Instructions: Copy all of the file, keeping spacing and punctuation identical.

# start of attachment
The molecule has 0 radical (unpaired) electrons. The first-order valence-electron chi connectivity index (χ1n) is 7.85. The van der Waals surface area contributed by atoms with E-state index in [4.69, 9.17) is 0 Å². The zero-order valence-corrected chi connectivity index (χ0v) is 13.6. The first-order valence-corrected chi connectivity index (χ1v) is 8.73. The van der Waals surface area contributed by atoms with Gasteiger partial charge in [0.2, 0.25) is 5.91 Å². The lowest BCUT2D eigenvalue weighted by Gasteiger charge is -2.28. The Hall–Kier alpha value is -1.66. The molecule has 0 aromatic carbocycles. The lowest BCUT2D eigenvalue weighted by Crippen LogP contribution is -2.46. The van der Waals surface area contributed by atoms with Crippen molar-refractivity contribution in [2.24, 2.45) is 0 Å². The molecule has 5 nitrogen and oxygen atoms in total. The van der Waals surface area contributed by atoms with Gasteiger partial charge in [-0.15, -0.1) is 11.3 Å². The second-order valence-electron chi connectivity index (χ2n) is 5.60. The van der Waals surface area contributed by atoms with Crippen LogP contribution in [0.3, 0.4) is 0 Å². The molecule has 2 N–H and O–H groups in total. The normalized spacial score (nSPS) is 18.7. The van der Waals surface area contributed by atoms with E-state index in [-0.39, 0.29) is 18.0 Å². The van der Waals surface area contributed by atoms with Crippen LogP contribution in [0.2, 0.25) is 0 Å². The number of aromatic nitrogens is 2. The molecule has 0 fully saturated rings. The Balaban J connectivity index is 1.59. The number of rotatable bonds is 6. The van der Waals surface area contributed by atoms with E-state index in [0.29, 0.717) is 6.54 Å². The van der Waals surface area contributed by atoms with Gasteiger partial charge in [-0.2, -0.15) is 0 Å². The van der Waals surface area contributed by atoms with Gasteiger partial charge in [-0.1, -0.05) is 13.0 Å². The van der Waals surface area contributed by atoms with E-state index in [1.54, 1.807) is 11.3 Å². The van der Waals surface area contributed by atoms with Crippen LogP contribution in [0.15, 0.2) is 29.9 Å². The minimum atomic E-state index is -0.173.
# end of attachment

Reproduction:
The molecule has 0 radical (unpaired) electrons. The first-order valence-electron chi connectivity index (χ1n) is 7.85. The van der Waals surface area contributed by atoms with E-state index in [4.69, 9.17) is 0 Å². The zero-order valence-corrected chi connectivity index (χ0v) is 13.6. The first-order valence-corrected chi connectivity index (χ1v) is 8.73. The van der Waals surface area contributed by atoms with Gasteiger partial charge in [0.2, 0.25) is 5.91 Å². The lowest BCUT2D eigenvalue weighted by Gasteiger charge is -2.28. The Hall–Kier alpha value is -1.66. The molecule has 0 aromatic carbocycles. The lowest BCUT2D eigenvalue weighted by Crippen LogP contribution is -2.46. The van der Waals surface area contributed by atoms with Crippen molar-refractivity contribution in [2.24, 2.45) is 0 Å². The molecule has 5 nitrogen and oxygen atoms in total. The van der Waals surface area contributed by atoms with Gasteiger partial charge in [-0.15, -0.1) is 11.3 Å². The second-order valence-electron chi connectivity index (χ2n) is 5.60. The van der Waals surface area contributed by atoms with Crippen LogP contribution in [0.3, 0.4) is 0 Å². The molecule has 2 N–H and O–H groups in total. The normalized spacial score (nSPS) is 18.7. The van der Waals surface area contributed by atoms with E-state index in [-0.39, 0.29) is 18.0 Å². The van der Waals surface area contributed by atoms with Crippen LogP contribution in [0.2, 0.25) is 0 Å². The number of aromatic nitrogens is 2. The molecule has 0 fully saturated rings. The Balaban J connectivity index is 1.59. The number of rotatable bonds is 6. The van der Waals surface area contributed by atoms with E-state index in [0.29, 0.717) is 6.54 Å². The van der Waals surface area contributed by atoms with Gasteiger partial charge in [-0.2, -0.15) is 0 Å². The van der Waals surface area contributed by atoms with Gasteiger partial charge in [-0.1, -0.05) is 13.0 Å². The van der Waals surface area contributed by atoms with E-state index in [1.54, 1.807) is 11.3 Å². The van der Waals surface area contributed by atoms with Crippen LogP contribution in [0.15, 0.2) is 29.9 Å². The minimum atomic E-state index is -0.173.